A heartwarming story in a great frozen land…
Immi is a charmingly old-fashioned story about a young Eskimo girl whose white world is gradually lit up by tiny wooden objects she finds in the water that flows under the ice. But where do they come from? And how can Immi thank their unknown sender? The final twist is just as lovely, simple, and idealistically atemporal as the rest.
Littlewood’s subtle play on colours demonstrates the versatile character of watercolour, from frosty glazes of white and ice blue to the soft, sunny glow of the mysterious objects Immi receives. The traditional, clear line drawing style is perfectly adapted to this story which seems to reject, almost resolutely, the noise and speed of the modern world.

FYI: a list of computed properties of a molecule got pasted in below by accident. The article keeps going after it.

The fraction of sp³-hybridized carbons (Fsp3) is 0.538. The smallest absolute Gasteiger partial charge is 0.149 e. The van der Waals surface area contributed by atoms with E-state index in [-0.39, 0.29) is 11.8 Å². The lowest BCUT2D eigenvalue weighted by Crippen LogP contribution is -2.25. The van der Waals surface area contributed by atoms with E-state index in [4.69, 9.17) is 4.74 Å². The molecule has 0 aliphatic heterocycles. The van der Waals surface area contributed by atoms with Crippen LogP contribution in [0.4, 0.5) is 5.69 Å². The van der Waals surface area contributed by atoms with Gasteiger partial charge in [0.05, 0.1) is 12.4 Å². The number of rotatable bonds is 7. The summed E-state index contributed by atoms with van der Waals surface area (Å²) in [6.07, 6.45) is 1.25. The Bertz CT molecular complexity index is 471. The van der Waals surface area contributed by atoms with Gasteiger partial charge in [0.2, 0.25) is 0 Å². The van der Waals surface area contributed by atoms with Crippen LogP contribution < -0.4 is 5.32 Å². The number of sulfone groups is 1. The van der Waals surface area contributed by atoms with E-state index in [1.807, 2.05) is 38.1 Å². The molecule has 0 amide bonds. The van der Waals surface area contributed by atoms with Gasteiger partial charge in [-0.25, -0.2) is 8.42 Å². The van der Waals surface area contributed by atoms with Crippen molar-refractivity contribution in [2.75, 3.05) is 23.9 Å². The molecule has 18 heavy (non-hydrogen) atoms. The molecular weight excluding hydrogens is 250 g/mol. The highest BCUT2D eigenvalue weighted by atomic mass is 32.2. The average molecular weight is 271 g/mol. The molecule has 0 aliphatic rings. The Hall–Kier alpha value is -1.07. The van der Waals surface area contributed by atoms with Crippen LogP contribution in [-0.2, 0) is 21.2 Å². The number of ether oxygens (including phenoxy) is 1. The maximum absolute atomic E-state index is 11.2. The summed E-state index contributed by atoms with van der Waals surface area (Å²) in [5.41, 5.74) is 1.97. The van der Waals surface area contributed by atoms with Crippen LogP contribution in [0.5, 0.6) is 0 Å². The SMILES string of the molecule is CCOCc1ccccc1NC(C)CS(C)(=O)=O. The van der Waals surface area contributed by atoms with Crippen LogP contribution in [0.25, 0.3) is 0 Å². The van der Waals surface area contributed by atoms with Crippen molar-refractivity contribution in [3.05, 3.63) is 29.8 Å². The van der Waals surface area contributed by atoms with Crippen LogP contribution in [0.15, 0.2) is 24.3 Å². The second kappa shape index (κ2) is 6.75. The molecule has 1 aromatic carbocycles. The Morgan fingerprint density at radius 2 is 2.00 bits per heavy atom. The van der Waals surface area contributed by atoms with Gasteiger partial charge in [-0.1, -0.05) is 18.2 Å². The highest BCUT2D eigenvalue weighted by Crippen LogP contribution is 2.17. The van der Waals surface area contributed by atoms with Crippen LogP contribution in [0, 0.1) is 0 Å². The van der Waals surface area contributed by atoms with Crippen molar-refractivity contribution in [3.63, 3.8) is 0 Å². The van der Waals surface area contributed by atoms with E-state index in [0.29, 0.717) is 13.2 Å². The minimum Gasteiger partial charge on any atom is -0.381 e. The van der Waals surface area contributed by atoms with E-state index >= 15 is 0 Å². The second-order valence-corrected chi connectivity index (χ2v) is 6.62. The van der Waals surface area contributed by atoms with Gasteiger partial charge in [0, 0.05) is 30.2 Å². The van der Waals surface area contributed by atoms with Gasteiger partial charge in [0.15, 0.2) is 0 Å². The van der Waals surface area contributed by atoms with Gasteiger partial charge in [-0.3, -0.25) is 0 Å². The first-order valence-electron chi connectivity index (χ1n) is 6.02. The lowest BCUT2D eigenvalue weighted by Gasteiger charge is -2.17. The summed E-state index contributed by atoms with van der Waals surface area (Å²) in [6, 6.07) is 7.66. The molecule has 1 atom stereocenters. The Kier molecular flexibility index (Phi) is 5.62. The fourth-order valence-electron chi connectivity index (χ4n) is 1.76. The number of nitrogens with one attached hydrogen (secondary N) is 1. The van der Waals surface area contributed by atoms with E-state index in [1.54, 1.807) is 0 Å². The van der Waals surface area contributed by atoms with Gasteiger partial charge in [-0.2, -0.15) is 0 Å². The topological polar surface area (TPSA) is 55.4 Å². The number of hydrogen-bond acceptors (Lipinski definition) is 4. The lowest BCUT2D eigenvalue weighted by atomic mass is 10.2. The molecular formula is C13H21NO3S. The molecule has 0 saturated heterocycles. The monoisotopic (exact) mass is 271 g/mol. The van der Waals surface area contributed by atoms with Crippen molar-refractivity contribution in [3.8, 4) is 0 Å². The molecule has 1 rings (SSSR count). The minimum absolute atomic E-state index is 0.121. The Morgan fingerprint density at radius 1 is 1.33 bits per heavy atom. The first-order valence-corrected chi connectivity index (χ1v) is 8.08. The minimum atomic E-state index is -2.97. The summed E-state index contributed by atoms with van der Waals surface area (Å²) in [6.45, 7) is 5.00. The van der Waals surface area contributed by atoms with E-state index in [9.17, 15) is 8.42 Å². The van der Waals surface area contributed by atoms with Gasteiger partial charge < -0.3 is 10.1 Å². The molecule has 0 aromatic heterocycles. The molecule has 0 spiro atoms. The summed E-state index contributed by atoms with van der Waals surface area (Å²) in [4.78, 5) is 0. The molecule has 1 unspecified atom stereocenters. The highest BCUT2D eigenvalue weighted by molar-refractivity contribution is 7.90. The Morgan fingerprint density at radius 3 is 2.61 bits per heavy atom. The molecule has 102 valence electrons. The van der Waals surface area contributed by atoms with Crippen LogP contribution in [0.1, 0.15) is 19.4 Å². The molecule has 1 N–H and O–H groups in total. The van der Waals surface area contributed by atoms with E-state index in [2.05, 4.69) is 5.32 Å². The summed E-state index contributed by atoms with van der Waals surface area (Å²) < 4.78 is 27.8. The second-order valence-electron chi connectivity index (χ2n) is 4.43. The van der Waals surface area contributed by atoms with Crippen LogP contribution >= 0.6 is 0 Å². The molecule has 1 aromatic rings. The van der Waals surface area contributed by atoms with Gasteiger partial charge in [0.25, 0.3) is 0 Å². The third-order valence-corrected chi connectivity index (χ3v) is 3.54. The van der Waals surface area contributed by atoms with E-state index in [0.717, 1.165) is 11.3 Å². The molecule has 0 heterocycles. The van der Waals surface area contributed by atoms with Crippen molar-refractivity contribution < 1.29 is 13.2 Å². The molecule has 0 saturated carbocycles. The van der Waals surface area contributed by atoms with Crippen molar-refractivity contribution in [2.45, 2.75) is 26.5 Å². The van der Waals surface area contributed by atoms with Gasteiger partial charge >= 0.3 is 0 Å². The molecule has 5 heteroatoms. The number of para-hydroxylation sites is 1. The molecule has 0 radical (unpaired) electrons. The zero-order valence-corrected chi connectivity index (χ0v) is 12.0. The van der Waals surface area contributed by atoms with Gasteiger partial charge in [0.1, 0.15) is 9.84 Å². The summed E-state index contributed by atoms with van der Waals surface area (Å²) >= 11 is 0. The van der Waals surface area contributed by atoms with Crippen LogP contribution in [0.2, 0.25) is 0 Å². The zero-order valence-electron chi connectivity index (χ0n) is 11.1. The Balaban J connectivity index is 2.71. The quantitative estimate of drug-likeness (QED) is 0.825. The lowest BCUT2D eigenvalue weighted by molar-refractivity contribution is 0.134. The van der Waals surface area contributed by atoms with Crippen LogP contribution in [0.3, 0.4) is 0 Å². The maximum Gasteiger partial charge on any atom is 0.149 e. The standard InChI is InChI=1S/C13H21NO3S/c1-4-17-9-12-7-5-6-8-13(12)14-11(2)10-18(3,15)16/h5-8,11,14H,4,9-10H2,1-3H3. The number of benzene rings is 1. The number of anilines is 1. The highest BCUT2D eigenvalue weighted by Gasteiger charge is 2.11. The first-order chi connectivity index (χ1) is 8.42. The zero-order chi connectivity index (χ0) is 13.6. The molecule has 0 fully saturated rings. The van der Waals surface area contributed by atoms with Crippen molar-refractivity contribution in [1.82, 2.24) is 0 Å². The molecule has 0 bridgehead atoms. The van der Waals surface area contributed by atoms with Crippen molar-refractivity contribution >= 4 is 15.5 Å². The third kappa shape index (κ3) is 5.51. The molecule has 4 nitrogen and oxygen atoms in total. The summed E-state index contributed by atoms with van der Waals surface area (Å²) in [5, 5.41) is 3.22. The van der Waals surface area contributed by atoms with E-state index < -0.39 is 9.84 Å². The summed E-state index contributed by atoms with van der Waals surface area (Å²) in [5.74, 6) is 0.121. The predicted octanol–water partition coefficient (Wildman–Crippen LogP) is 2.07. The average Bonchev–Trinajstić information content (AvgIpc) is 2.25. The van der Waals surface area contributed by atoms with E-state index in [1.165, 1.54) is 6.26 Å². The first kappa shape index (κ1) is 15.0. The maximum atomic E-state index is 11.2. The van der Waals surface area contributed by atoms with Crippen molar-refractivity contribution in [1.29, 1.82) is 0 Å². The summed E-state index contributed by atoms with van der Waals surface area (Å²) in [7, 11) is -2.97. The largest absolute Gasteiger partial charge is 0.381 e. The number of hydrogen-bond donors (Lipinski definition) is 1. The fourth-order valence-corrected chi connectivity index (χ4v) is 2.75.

This is truly where the genius of Immi resides: in creating a world where everything is slow, quiet, subdued; where people are linked not artificially and ecstatically, and eager to reveal everything about themselves to each other, but where the mystery of human relationships is celebrated and the slowness, uncertainty of their development is what makes them so precious. The ‘gifts’ Immi exchanges with her friend on the other side of the world are patiently carved tributes to the value of their relationship.
This is also a book about nature, but not of the traditional kind. Nature is neither a caring nor a threatening force – it is there, it is changeable, and it constructs and constrains the human. Water in particular, in all its variety, rules the story. Water brings the gifts, water builds Immi’s frozen world, and water, of course, is the very matter of the illustrations – from its solid reds to its evasive, diluted whites.
Immi is a refreshingly quiet tale, almost Japanese in its contemplative and simple aesthetic. An ode to silence, patience and trust, it offers a welcome contrast to the flashy, energetic style of most modern picturebooks.